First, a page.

Secret Millionaire Star Kavita Oberoi Discusses her Success Journey

 

Youtube/Kavita Oberoi

(qlmbusinessnews.com via theguardian.com – – Sun, 8th July, 2018) London, Uk – –

Here the businesswoman discusses her journey and how giving back to society should always be part of an entrepreneur’s gameplan

People question whether entrepreneurs are born or made. For me, it was in my DNA. I grew up above my father’s plumbing shop in Bradford. He had moved to the UK from India with the intention of starting his own business and always said I brought him luck because he started to experience success when I came along. I have memories of being locked in the car with a bottle of milk while he went to business meetings. It wouldn’t happen today! Sadly, my father passed away when I was 15.

But my family didn’t want me to have an education and go out to work. They were very traditional and there was a lot of pressure – particularly from my extended family – to get married and stay at home. Some of those cultural expectations can still hold black and minority ethnic women back today. But from a young age, I have always fought against those barriers. I was never going to do what I was supposed to do. My mother is my biggest champion – when I was a child, she used to sneak me out of the house to go to ballet or tap lessons. She has always said: “I will support you, but don’t let me down.”

People question whether entrepreneurs are born or made. For me, it was in my DNA. I grew up above my father’s plumbing shop in Bradford. He had moved to the UK from India with the intention of starting his own business and always said I brought him luck because he started to experience success when I came along. I have memories of being locked in the car with a bottle of milk while he went to business meetings. It wouldn’t happen today! Sadly, my father passed away when I was 15.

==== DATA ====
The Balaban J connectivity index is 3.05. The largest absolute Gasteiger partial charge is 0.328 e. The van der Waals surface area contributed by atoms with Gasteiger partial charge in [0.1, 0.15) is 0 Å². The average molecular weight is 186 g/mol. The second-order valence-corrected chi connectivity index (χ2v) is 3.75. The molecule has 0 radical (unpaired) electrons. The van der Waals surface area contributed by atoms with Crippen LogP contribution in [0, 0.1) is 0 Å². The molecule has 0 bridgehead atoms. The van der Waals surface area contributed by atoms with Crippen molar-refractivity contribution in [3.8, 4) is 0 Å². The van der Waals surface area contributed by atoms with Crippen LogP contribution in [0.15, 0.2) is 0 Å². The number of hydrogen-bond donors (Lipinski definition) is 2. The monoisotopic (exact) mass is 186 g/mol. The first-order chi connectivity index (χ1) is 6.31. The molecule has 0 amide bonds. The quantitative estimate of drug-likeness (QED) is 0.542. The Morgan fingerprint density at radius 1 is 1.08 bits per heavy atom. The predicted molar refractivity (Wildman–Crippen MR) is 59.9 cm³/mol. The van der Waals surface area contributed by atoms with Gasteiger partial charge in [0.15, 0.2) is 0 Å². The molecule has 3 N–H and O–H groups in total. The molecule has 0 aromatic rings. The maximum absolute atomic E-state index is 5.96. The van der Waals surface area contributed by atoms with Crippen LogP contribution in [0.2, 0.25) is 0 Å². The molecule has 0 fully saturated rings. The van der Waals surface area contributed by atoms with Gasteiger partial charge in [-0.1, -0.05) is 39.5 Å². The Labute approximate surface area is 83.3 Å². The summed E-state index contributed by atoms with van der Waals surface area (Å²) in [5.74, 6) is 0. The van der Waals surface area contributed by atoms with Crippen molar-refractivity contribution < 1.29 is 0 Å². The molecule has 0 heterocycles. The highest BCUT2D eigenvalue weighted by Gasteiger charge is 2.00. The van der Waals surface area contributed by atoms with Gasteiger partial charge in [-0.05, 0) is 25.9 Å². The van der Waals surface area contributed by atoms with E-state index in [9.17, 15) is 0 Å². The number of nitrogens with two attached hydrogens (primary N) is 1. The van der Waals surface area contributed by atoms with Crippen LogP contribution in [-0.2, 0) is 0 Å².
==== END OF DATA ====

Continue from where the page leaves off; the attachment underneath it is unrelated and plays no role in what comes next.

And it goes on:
But my family didn’t want me to have an education and go out to work. They were very traditional and there was a lot of pressure – particularly from my extended family – to get married and stay at home. Some of those cultural expectations can still hold black and minority ethnic women back today. But from a young age, I have always fought against those barriers. I was never going to do what I was supposed to do. My mother is my biggest champion – when I was a child, she used to sneak me out of the house to go to ballet or tap lessons. She has always said: “I will support you, but don’t let me down.”

 

 

It’s about being a driver for change and making the necessary compromises along the way. I did go to university (although I still lived at home and had to travel in every day) and I went on to develop a successful career in pharmaceutical sales with Bayer. By this time, I had probably been introduced to 10 potential husbands, all of whom I had rejected. But I did eventually marry a man my family approved of. His family were also very traditional, but I carried on working.

The turning point for me was when I didn’t get the promotion I wanted at work. I was looking to move into management at Bayer. I’d set a goal, as I always do, and I expected to reach it. When that didn’t happen, I sat there and thought: do I really want to go and work for somebody else for eight years, only to be told I’m not good enough? The answer was no. I set up my own healthcare and IT consultancy business, Oberoi Consulting, in 2001. I would later start the Oberoi Business Hub in 2012 to provide back-office support to small businesses, and received an OBE for services to entrepreneurship and startups in 2014.